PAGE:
Thankfully, this is not the case in Party Down‘s “‘Not On Your Wife’ Opening Night.” Indeed, the show’s stab at farce never lets up, not even for a moment. And as much as I loved “Steve Guttenberg’s Birthday Party,” I think this episode is the best of the season thus far. Read more »


Party Down – “Steve Guttenberg’s Birthday”

Partying with The Gutte!”

It’s episodes like this that make me a little bit sad that Party Down may not make it to a third season (at least with the majority of its original cast intact).

Like Being John Malkovich, “Steve Gunttenberg’s Birthday” wouldn’t work if it was “[significantly more recognizable/famous/current actor]’s Birthday.” It has to be Steve Guttenberg or someone like him, someone who used to be really famous and now flits in and out of TV cameos playing variations on the perceived persona, in this case Guttenberg as kind of weird in an overly friendly way (Veronica Mars season 2, anyone?).

That said, the episode is an aberration in the show’s run as the guests are really the crew themselves and Guttenberg’s the one throwing the party. So it creates a new dynamic for the show, but not one that’s bad, just different. And it showcases how well these actors gel with one another.

Read more »


Party Down – “Nick DiCinto’s Orgy Night”

Who you gonna believe? Some bitter wannabe who’s pissed from working a shitty, dehumanizing job or me?”

So here is what Party Down is really about. The previous two episodes have been a bit all over the place, but with the orgy night everything just slides into place (couldn’t be helped). The show was at its best last season when the crew of Party Down Catering ended up getting roped into the party in some way and/or called upon to save it.

It’s that bitter irony that these folks, with grand dreams and ambitious goals have to help those who have already achieved their dreams and goals continue enjoying them. There’s something noble in that, but they can’t just get past the cruelness of it all. And thank goodness for that. Read more »


Party Down – “Precious Lights Pre-School Auction”

Do you even remember what it was like to have a dream?”

In last night’s Community review I discussed a bit about the importance of maintaining a balance in an ensemble, and how Community showcases the ability to make being unbalanced not only a conflict for the plot, but to show how important each member is. Party Down is still trying to work the kinks in the role of Lydia, and the overall comedy in the show is suffering a bit for it.

I think Lydia could work within the ensemble, but I feel like when the character was conceptualized (a stage mom) they didn’t figure out a way to better integrate her position as someone who wants stardom (even if indirectly through her daughter) among all these other people, toiling away at their dreams. Indeed, it’s why Charlotte worked so well: she had already hit her height as an actress and was able to provide absurd mentorly advice. What is Lydia’s role in this show? Read more »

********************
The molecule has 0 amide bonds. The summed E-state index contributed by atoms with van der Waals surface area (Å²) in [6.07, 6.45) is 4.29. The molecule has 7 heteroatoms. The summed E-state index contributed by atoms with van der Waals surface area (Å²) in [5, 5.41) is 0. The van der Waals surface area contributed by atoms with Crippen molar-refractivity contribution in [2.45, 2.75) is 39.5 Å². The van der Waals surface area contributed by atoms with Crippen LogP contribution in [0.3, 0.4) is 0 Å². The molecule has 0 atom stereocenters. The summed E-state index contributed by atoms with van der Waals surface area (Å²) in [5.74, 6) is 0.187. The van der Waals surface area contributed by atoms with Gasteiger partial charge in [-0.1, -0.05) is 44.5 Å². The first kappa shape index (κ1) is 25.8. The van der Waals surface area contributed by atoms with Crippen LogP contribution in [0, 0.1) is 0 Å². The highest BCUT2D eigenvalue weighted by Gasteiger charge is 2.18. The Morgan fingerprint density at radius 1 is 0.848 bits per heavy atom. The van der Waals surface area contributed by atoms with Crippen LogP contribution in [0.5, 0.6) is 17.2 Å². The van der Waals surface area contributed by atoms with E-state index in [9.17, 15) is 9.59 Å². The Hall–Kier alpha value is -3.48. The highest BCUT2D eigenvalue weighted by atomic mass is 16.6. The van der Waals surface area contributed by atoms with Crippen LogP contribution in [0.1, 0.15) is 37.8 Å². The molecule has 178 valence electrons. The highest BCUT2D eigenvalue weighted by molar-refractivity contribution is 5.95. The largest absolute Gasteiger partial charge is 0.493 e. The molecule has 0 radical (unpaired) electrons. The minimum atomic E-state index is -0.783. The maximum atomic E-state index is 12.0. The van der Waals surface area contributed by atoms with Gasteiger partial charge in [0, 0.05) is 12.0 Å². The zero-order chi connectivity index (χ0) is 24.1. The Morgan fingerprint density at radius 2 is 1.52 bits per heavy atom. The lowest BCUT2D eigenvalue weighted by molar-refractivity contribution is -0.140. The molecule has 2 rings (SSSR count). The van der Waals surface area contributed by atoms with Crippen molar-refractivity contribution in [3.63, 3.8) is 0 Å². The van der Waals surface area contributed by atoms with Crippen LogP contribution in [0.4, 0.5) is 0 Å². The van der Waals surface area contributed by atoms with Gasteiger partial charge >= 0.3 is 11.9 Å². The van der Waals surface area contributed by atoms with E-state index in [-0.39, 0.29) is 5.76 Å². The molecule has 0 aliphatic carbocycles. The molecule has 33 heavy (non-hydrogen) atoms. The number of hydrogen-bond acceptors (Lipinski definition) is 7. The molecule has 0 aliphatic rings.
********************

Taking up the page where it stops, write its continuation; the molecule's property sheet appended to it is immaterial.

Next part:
Party Down – “Jackal Onassis Backstage Party”

Not give a shit, like a human being.”

Party Down is a show that I only know from Netflix Watch Instantly. I don’t get Starz ( orany premium cable for that matter), so I didn’t find out about the show until last winter when I mainlined the series. At first I wasn’t keen on the show, but about four episodes in the show and I found each other, and I can feel very confident in declaring it a brilliant comedy series that needs more and more eyeballs watching it.

To introduce the show, since I’m sure a few of you may not be watching it (yet), I’ll simply say it deals with the trials and tribulations of a group of catering service employees, all of whom have grander dreams than to serve little sandwiches at really weird functions (ranging from a botched sweet 16 party to a celebration of a Russian mobster). Each episode finds the cast in a new situation, so functions as a workplace comedy with an ever changing workplace.

But the show is also a squirm comedy, like Curb Your Enthusiasm (though not nearly as squirm-inducing). It’s happy to take apart social mores, but more with a sly wink than a pregnant linger like Curb. It’s a show that’s funny and heart breaking, with sublime writing and stellar acting. You need to be watching it. Read more »